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Hamilton, Paul J.
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Publications (9 of 9) Show all publications
Strauss, T., Rottstaedt, F., Sailer, U., Schellong, J., Hamilton, P. J., Raue, C., . . . Croy, I. (2019). Touch aversion in patients with interpersonal traumatization. Depression and anxiety (Print), 36(7), 635-646
Open this publication in new window or tab >>Touch aversion in patients with interpersonal traumatization
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2019 (English)In: Depression and anxiety (Print), ISSN 1091-4269, E-ISSN 1520-6394, Vol. 36, no 7, p. 635-646Article in journal (Refereed) Published
Abstract [en]

Background Interpersonal touch is a key aspect of human interaction and a usually very comforting experience. For patients suffering from posttraumatic stress disorders (PTSD) caused by interpersonal traumatization, such touch is affectively ambiguous. Methods In two studies, we investigated the experience and neural processing of various types of interpersonal and impersonal touch in patients as compared with healthy controls. Results Patients strongly disliked show, interpersonal skin-to-skin stroking, while controls appreciated this kind of touch. No group differences were observed for ratings of impersonal touch. Similarly, the neural activation differed between groups for interpersonal, but not for impersonal touch. The interpersonal touch aversion in patients was accompanied by enhanced blood-oxygen-level-dependent response in the superior temporal gyrus and by a pronounced reduction of response in the hippocampus. This reduction was significantly correlated to symptoms of negative alterations and arousal within the patients. Conclusion We interpret the hippocampal suppression as an attempt to control traumatic memories, evoked by interpersonal touch. This mechanism may maintain the aversion of interpersonal touch in patients with interpersonal trauma-related PTSD.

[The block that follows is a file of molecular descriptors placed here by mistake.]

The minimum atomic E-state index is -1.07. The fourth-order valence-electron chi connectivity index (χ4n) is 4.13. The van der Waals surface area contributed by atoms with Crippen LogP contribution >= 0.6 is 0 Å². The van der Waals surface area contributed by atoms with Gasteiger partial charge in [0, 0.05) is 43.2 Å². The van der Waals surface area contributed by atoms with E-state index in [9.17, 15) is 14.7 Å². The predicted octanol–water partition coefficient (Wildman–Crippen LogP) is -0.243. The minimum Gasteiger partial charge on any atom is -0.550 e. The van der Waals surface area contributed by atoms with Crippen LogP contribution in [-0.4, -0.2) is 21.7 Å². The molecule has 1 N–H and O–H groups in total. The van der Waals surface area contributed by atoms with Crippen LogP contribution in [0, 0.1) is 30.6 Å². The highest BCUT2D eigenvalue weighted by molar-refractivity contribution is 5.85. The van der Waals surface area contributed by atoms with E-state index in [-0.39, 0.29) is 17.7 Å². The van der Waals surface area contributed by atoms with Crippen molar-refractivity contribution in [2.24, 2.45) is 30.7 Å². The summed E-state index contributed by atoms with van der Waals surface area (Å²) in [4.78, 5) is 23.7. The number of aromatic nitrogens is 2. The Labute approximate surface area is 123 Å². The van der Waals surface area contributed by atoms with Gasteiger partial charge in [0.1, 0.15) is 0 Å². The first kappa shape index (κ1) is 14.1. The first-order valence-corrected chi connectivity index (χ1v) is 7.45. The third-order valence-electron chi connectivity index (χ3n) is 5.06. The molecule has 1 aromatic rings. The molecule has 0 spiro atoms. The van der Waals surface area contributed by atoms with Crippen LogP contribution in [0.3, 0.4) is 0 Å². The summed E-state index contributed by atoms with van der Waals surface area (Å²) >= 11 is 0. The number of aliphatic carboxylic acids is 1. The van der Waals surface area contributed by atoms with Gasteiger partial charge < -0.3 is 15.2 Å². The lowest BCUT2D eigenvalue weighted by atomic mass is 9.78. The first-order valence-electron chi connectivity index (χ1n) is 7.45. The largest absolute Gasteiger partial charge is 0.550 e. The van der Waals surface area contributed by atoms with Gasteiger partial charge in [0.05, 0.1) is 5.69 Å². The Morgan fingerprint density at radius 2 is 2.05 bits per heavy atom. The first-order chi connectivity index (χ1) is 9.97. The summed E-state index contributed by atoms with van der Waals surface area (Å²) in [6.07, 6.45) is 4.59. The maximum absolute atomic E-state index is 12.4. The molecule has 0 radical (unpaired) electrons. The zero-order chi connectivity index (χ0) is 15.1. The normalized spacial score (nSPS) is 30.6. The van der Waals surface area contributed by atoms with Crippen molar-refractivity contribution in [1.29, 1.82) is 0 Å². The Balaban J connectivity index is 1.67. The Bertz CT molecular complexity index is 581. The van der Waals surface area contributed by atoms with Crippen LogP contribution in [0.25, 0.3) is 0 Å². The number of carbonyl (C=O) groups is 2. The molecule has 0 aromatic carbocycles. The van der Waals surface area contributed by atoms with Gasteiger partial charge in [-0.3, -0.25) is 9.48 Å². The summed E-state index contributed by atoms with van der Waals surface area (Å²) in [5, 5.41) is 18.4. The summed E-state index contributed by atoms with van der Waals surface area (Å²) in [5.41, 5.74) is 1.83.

Place, publisher, year, edition, pages
WILEY, 2019
Keywords
fMRI; hippocampus; PTSD; superior temporal; touch
National Category
Psychiatry
Identifiers
urn:nbn:se:liu:diva-159065 (URN)10.1002/da.22914 (DOI)000474304700007 ()31209965 (PubMedID)
Note

Funding Agencies|Graduate Academy of TU Dresden - German Academic Exchange Service

Available from: 2019-07-22 Created: 2019-07-22 Last updated: 2019-07-22